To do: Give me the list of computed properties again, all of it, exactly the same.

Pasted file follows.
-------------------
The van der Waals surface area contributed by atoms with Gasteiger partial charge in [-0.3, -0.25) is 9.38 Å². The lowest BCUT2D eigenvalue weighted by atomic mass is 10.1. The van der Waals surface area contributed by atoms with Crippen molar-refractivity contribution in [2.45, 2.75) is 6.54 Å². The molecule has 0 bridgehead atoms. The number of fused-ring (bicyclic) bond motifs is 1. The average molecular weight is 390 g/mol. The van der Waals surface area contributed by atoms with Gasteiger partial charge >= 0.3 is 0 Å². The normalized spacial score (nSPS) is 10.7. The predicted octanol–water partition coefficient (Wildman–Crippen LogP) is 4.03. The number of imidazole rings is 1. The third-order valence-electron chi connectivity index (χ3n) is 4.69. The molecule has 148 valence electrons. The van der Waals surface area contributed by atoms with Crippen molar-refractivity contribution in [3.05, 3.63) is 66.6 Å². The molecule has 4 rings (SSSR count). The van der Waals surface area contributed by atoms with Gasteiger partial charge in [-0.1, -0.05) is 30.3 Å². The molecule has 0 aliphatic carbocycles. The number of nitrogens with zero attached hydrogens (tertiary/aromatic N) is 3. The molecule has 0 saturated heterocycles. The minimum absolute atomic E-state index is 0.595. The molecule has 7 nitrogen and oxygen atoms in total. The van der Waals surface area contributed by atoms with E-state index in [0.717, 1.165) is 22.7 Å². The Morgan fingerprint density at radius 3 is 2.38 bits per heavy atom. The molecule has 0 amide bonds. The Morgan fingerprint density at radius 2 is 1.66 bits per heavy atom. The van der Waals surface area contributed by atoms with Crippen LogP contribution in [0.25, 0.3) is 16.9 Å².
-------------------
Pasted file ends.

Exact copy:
The van der Waals surface area contributed by atoms with Gasteiger partial charge in [-0.3, -0.25) is 9.38 Å². The lowest BCUT2D eigenvalue weighted by atomic mass is 10.1. The van der Waals surface area contributed by atoms with Crippen molar-refractivity contribution in [2.45, 2.75) is 6.54 Å². The molecule has 0 bridgehead atoms. The number of fused-ring (bicyclic) bond motifs is 1. The average molecular weight is 390 g/mol. The van der Waals surface area contributed by atoms with Gasteiger partial charge >= 0.3 is 0 Å². The normalized spacial score (nSPS) is 10.7. The predicted octanol–water partition coefficient (Wildman–Crippen LogP) is 4.03. The number of imidazole rings is 1. The third-order valence-electron chi connectivity index (χ3n) is 4.69. The molecule has 148 valence electrons. The van der Waals surface area contributed by atoms with Crippen molar-refractivity contribution in [3.05, 3.63) is 66.6 Å². The molecule has 4 rings (SSSR count). The van der Waals surface area contributed by atoms with Gasteiger partial charge in [-0.1, -0.05) is 30.3 Å². The molecule has 0 aliphatic carbocycles. The number of nitrogens with zero attached hydrogens (tertiary/aromatic N) is 3. The molecule has 0 saturated heterocycles. The minimum absolute atomic E-state index is 0.595. The molecule has 7 nitrogen and oxygen atoms in total. The van der Waals surface area contributed by atoms with E-state index in [0.717, 1.165) is 22.7 Å². The Morgan fingerprint density at radius 3 is 2.38 bits per heavy atom. The molecule has 0 amide bonds. The Morgan fingerprint density at radius 2 is 1.66 bits per heavy atom. The van der Waals surface area contributed by atoms with Crippen LogP contribution in [0.25, 0.3) is 16.9 Å².